We entered this year with high hopes,
and no one could ever have predicted that so much can change in just one year. With the media headlining COVID-19 and the destruction that follows this pandemic we are all left fearing the future and reassessing our expenses, looking for low-priced alternatives. The internet has an infinite amount of information and this can end up confusing the best of us. There are promises of comprehensive cover and how important it is but do we really understand the fine print and make informed decisions? It is important to first understand the difference between Medical Aid and Medical Insurance and where they fit into our lives.
Medical schemes are governed by the Medical Schemes Act and there are set rules and regulations that have to be followed by the schemes. Medical schemes are not allowed to discriminate against a member in terms of age, health status, income, etc., and they are not allowed to decline cover for any member. Medical Schemes are however allowed to impose a general three-month waiting period, a 12-month condition-specific waiting period for pre-existing conditions, and late joiner penalties for members over the age of 35 (this penalty is based on previous medical scheme memberships). The premiums for a plan are the same for all members and the schemes are not allowed to charge a larger premium for members based on health conditions. The schemes do underwriting and take into account the member’s previous memberships and health, this determines the waiting periods and penalties that will be imposed.
Medical Schemes are also required, by law, to cover the full treatment cost of Prescribed Minimum Benefits (PMBs) which consist of 270 life-threatening medical emergencies and 26 chronic conditions irrespective of the plan offering. The medical scheme is allowed to insist that the treatment of PMBs take place at their medical provider networks.
Hospitalisation is usually unlimited at the defined scheme rate and limits are imposed on certain specialized procedures and devices. Some plans offer comprehensive cover for procedures and some plans exclude certain procedures outside of the PMB parameters. You have the option of paying less for a network plan where, to avoid penalties, you have to make use of the medical provider networks.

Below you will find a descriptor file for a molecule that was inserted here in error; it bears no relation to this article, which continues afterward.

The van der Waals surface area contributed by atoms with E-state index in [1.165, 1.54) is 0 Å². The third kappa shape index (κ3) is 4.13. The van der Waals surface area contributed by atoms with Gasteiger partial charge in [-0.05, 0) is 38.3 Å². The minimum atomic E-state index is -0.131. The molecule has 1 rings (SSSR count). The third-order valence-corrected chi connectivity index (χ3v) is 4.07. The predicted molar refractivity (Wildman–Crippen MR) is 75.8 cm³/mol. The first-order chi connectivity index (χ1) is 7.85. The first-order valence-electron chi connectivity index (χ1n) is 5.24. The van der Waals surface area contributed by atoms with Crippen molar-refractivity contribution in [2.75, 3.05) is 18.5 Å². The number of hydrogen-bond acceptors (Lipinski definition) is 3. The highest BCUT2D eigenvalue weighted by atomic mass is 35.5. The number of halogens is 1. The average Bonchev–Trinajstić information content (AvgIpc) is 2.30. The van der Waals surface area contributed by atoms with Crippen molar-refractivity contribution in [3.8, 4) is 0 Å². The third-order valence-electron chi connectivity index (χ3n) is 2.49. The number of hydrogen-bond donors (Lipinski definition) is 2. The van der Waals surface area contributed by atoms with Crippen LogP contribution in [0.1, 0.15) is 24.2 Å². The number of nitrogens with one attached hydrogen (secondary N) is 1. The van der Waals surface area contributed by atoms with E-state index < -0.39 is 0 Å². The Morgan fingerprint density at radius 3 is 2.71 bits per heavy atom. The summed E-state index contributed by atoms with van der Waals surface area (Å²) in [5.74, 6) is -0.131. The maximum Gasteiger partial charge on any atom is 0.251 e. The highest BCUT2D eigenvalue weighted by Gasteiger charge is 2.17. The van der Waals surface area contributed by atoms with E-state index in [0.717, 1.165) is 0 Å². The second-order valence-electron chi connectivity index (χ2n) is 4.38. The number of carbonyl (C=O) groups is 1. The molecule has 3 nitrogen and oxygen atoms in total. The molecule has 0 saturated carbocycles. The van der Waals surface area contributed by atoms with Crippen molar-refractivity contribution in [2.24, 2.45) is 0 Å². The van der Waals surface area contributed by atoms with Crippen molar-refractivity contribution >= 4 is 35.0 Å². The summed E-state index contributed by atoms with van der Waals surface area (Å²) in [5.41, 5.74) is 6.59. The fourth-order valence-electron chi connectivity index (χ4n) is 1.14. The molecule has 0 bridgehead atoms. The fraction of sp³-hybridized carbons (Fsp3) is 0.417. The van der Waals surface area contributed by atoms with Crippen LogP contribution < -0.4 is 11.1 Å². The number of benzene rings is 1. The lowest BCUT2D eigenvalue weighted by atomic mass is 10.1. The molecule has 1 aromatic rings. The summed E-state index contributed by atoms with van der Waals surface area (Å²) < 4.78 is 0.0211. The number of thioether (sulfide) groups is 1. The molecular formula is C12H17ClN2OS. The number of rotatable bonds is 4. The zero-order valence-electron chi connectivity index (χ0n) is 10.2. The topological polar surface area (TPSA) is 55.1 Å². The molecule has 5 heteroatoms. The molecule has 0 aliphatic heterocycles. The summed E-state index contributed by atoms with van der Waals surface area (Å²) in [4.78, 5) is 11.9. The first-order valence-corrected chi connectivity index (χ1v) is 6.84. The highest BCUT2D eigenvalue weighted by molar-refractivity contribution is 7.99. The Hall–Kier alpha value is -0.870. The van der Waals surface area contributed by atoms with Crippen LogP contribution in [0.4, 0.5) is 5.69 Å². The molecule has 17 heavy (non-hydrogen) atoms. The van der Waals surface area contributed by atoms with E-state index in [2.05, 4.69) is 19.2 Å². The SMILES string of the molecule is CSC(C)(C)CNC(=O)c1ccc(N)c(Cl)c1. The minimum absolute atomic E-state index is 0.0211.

Medical schemes are non-profit companies governed by trustees elected by the members and have to maintain a minimum solvency level. This serves as an assurance to members that they are sustainable and there will be sufficient funds to cover the medical costs of the scheme’s members.
Medical Insurance is governed by the Short Term Insurance Act and offers different types of cover. We are going to focus on GAP Cover and Health Insurance for purposes of this article.
The main objective of GAP cover is to cover shortfalls caused during hospitalisation. It is not a replacement for medical aid and will only cover the procedures that are actually covered by your medical aid. Many GAP policies offer some form of out-of-hospital cover, such as specialist shortfall cover, cancer cover, and lump sum benefits, but this is limited to and dependent on your medical aid/scheme plan. These policies are limited by legislation and may only pay out a maximum of R 165 000 per annum for any claims under the entire policy.
With medical costs rising considerably and medical schemes being under more pressure to pay for these rising costs whilst still maintaining their solvency ratios, having a GAP policy will protect you from large medical expenses when you need to go undergo a procedure.
Health Insurance is often mistaken for medical aid. Health Insurance offers day-to-day cover for GP’s, cover for basic dentistry, some optometry benefits, emergency, and accidental cover. The hospitalisation offered is limited and on some policies only certain procedures are covered. On other policies only accidental injury and/or emergencies are covered. These policies usually pay a fixed amount for a defined list of injuries and emergencies irrespective of what the hospital actually charges and large shortfalls on payments made may arise.
Premiums are mostly determined by age and usually members 65 years old or older are charged a higher premium. Some companies do not cover persons over the age of 65.
These companies are “for-profit” commercial companies and are owned by shareholders. They are not obliged to accept all applicants and are allowed to decline a member if the risk, in their opinion, is too high.
So which one should I choose?
You can speak to your broker as they are trained experts and have the ability to assess your needs and recommend the most suitable options for you. The most important factors to consider are your needs and health status before making any decisions. The cheapest option is not always the best-suited option and this can be a very costly mistake. You also have the option of pairing your medical aid with GAP cover and Health Insurance to enhance your cover, but you need to have a clear understanding of your own needs.
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